For months, doctoral candidate Pawel Borowicz has spent hours each week in a Hultz Hall laboratory, laboring over a computer image.
The picture, composed of lurid pools of fuchsia and blue, resembles a Doppler radar map gone bad. Like what would happen if a blizzard-spewing tornado cleaved right through the heart of a hurricane.
In fact, the image represents something much smaller, and much less catastrophic, than some nightmarish weather system. It actually shows the humble placenta of a ewe - the vivid whorls of color delineating not snow crystals or hailstones, but vessels and tissues.
Borowicz is using a sophisticated image-analysis program to count blood vessels, which are important in determining fetal health. By the ninth month, a healthy placenta will resemble a Los Angeles road map - a complex network of vessels shipping nourishment to the fetus. But if fetal development is compromised, the channels will be far fewer - more like a map of Wyoming. So Borowicz is creating a baseline image of a healthy uterine lining, from which comparisons can be drawn.
His work is just one piece of the university's new Center for Nutrition and Pregnancy, a consortium of national and international research institutions that will generate data on the ever-growing field of prenatal and postnatal nutrition.
While most of the collaborators' work is done on sheep, the benefits of their efforts aren't limited to one species.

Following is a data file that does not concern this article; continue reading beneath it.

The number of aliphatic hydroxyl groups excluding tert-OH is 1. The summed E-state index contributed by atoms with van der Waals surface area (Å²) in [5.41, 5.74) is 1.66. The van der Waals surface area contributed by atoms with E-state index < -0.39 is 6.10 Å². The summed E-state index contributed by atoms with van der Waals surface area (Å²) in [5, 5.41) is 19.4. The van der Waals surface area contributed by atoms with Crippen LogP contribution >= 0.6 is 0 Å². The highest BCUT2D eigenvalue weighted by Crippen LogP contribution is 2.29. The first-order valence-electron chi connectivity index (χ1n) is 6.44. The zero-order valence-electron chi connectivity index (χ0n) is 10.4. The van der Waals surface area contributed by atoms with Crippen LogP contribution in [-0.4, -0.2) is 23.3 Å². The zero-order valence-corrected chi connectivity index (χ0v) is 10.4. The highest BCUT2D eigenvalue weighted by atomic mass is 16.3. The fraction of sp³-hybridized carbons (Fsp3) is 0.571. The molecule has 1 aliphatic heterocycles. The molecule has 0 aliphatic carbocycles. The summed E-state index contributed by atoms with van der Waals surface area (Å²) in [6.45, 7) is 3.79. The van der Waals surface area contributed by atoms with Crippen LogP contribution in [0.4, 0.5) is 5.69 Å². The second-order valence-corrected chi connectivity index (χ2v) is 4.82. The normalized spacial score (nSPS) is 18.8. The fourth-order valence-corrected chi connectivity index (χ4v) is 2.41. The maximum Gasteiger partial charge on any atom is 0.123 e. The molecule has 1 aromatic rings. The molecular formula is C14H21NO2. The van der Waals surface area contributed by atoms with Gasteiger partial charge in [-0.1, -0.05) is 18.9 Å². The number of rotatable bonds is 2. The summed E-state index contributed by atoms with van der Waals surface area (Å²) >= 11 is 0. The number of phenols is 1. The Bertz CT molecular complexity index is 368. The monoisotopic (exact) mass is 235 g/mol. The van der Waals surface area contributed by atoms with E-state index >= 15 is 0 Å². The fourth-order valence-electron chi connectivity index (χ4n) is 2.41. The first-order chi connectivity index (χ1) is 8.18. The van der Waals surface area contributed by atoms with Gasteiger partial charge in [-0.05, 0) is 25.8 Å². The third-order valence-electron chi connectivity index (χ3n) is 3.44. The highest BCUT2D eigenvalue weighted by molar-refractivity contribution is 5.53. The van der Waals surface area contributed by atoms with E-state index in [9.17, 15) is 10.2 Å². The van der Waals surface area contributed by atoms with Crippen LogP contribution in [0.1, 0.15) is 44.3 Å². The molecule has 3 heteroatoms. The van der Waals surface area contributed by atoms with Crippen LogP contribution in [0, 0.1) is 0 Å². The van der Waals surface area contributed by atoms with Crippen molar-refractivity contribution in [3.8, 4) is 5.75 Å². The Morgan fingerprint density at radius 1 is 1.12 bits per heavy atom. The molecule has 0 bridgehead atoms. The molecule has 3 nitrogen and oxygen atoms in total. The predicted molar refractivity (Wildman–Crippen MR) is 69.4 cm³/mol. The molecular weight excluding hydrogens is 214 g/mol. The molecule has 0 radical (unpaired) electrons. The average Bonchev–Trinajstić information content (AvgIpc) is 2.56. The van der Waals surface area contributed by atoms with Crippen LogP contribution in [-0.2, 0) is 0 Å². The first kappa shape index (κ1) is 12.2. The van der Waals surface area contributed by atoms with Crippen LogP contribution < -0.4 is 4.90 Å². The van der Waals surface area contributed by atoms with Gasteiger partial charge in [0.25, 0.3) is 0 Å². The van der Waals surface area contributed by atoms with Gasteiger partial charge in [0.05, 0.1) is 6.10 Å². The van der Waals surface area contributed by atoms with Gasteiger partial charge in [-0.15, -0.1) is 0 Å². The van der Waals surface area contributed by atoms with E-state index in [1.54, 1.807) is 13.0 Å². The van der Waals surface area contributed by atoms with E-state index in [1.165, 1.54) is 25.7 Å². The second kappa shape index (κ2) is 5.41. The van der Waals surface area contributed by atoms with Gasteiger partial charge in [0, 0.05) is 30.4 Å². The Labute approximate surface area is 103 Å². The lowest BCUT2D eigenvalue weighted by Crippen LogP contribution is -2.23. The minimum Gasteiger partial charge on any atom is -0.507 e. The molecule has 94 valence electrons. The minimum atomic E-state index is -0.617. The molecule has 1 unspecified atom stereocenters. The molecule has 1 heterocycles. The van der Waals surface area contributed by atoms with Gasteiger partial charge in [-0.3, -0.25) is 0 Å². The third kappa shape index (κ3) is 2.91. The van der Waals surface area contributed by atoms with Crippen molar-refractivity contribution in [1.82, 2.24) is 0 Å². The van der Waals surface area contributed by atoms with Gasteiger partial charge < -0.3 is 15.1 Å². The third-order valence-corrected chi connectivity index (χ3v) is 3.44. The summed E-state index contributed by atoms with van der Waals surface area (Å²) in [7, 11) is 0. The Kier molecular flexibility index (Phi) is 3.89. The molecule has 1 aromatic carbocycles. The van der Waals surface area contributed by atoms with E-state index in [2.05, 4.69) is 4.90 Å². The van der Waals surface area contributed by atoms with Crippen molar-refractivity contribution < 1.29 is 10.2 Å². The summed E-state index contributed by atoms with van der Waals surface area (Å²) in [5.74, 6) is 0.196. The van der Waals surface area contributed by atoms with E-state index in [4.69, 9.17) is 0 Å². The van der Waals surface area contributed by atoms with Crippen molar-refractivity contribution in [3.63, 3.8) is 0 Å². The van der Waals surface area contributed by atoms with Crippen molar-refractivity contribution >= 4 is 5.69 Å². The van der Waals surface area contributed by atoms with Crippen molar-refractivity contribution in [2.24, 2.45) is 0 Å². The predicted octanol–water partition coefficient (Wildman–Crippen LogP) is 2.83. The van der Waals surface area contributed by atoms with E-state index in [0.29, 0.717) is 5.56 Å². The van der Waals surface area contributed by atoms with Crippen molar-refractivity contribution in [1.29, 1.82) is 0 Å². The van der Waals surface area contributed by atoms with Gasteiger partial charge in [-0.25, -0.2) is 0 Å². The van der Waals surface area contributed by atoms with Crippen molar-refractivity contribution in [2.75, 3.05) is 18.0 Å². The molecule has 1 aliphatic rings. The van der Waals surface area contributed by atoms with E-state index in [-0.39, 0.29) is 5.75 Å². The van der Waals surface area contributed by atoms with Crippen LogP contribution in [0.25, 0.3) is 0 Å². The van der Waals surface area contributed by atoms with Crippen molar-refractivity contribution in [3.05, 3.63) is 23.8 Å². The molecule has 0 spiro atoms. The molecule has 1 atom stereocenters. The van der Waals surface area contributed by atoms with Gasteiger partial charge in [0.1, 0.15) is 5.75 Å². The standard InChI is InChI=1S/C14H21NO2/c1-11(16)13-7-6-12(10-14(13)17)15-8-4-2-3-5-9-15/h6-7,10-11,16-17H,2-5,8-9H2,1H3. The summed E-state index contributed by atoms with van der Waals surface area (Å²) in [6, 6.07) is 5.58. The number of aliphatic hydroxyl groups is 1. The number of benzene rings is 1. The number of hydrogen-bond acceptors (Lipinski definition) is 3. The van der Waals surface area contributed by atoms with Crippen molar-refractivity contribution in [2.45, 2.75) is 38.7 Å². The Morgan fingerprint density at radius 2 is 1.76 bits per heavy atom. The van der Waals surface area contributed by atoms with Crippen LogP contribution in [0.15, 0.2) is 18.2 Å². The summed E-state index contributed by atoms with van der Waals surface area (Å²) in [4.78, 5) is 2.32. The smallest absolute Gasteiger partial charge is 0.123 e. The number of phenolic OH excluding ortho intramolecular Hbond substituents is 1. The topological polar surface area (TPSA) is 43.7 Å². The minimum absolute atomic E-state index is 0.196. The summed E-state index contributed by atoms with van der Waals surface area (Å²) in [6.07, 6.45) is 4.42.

Scientists can learn a lot about pregnancy in humans - the effects of certain nutrients on placental growth, the dangers of eating too much or subsisting on Diet Coke - by studying those conditions in sheep first.
Sheep make ideal guinea pigs for several reasons. They are just the right size to house and feed. They share many important reproductive similarities with humans, such as a tendency to bear singletons. And they also are an excellent model for the other ruminant species of the Upper Great Plains, which is useful for animal science research.
"We're excited because our data cuts both ways," says Joel Caton, an animal science professor and co-director of the center. "It answers producers' questions from a livestock standpoint, and it also answers human health questions..